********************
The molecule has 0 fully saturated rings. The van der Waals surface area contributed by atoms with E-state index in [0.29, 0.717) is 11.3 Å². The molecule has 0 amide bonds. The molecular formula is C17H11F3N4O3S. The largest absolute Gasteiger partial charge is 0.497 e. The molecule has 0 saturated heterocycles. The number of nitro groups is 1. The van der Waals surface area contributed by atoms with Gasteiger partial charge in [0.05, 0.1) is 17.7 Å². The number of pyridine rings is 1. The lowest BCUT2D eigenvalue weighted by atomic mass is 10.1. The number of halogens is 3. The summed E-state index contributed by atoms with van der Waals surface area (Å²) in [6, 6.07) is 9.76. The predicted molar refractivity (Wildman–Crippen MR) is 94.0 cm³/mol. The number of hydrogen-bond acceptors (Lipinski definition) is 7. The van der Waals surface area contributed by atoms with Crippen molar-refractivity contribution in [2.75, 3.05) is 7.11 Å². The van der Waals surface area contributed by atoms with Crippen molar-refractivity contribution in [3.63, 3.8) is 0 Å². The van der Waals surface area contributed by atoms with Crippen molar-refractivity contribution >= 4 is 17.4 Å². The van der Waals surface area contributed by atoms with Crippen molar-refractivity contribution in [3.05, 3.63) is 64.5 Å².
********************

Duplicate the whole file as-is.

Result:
The molecule has 0 fully saturated rings. The van der Waals surface area contributed by atoms with E-state index in [0.29, 0.717) is 11.3 Å². The molecule has 0 amide bonds. The molecular formula is C17H11F3N4O3S. The largest absolute Gasteiger partial charge is 0.497 e. The molecule has 0 saturated heterocycles. The number of nitro groups is 1. The van der Waals surface area contributed by atoms with Gasteiger partial charge in [0.05, 0.1) is 17.7 Å². The number of pyridine rings is 1. The lowest BCUT2D eigenvalue weighted by atomic mass is 10.1. The number of halogens is 3. The summed E-state index contributed by atoms with van der Waals surface area (Å²) in [6, 6.07) is 9.76. The predicted molar refractivity (Wildman–Crippen MR) is 94.0 cm³/mol. The number of hydrogen-bond acceptors (Lipinski definition) is 7. The van der Waals surface area contributed by atoms with Crippen molar-refractivity contribution in [2.75, 3.05) is 7.11 Å². The van der Waals surface area contributed by atoms with Crippen molar-refractivity contribution in [3.63, 3.8) is 0 Å². The van der Waals surface area contributed by atoms with Crippen molar-refractivity contribution >= 4 is 17.4 Å². The van der Waals surface area contributed by atoms with Crippen molar-refractivity contribution in [3.05, 3.63) is 64.5 Å².